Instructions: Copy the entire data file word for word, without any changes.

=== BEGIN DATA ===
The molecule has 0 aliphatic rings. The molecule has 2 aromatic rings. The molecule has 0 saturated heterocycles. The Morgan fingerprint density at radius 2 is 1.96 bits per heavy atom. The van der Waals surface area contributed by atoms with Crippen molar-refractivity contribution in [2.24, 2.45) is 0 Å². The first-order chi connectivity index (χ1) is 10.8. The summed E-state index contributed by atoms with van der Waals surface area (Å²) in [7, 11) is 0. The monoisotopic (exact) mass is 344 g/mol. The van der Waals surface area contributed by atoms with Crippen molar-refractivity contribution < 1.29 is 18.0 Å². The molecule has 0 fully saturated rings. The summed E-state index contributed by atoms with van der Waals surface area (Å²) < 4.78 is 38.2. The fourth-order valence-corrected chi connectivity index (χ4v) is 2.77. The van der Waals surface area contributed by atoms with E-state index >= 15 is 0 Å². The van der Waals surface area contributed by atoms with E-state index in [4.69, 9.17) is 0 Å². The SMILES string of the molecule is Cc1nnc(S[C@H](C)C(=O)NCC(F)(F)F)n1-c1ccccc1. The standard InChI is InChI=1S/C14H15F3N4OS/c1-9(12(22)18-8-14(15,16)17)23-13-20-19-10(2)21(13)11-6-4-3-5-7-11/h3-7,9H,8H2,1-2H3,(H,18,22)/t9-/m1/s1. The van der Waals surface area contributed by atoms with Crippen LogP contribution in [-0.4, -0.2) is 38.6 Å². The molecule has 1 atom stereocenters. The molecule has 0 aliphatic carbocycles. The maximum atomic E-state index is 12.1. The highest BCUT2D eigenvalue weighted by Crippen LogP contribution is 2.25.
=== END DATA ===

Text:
The molecule has 0 aliphatic rings. The molecule has 2 aromatic rings. The molecule has 0 saturated heterocycles. The Morgan fingerprint density at radius 2 is 1.96 bits per heavy atom. The van der Waals surface area contributed by atoms with Crippen molar-refractivity contribution in [2.24, 2.45) is 0 Å². The first-order chi connectivity index (χ1) is 10.8. The summed E-state index contributed by atoms with van der Waals surface area (Å²) in [7, 11) is 0. The monoisotopic (exact) mass is 344 g/mol. The van der Waals surface area contributed by atoms with Crippen molar-refractivity contribution < 1.29 is 18.0 Å². The molecule has 0 fully saturated rings. The summed E-state index contributed by atoms with van der Waals surface area (Å²) < 4.78 is 38.2. The fourth-order valence-corrected chi connectivity index (χ4v) is 2.77. The van der Waals surface area contributed by atoms with E-state index >= 15 is 0 Å². The van der Waals surface area contributed by atoms with E-state index in [4.69, 9.17) is 0 Å². The SMILES string of the molecule is Cc1nnc(S[C@H](C)C(=O)NCC(F)(F)F)n1-c1ccccc1. The standard InChI is InChI=1S/C14H15F3N4OS/c1-9(12(22)18-8-14(15,16)17)23-13-20-19-10(2)21(13)11-6-4-3-5-7-11/h3-7,9H,8H2,1-2H3,(H,18,22)/t9-/m1/s1. The van der Waals surface area contributed by atoms with Crippen LogP contribution in [-0.4, -0.2) is 38.6 Å². The molecule has 1 atom stereocenters. The molecule has 0 aliphatic carbocycles. The maximum atomic E-state index is 12.1. The highest BCUT2D eigenvalue weighted by Crippen LogP contribution is 2.25.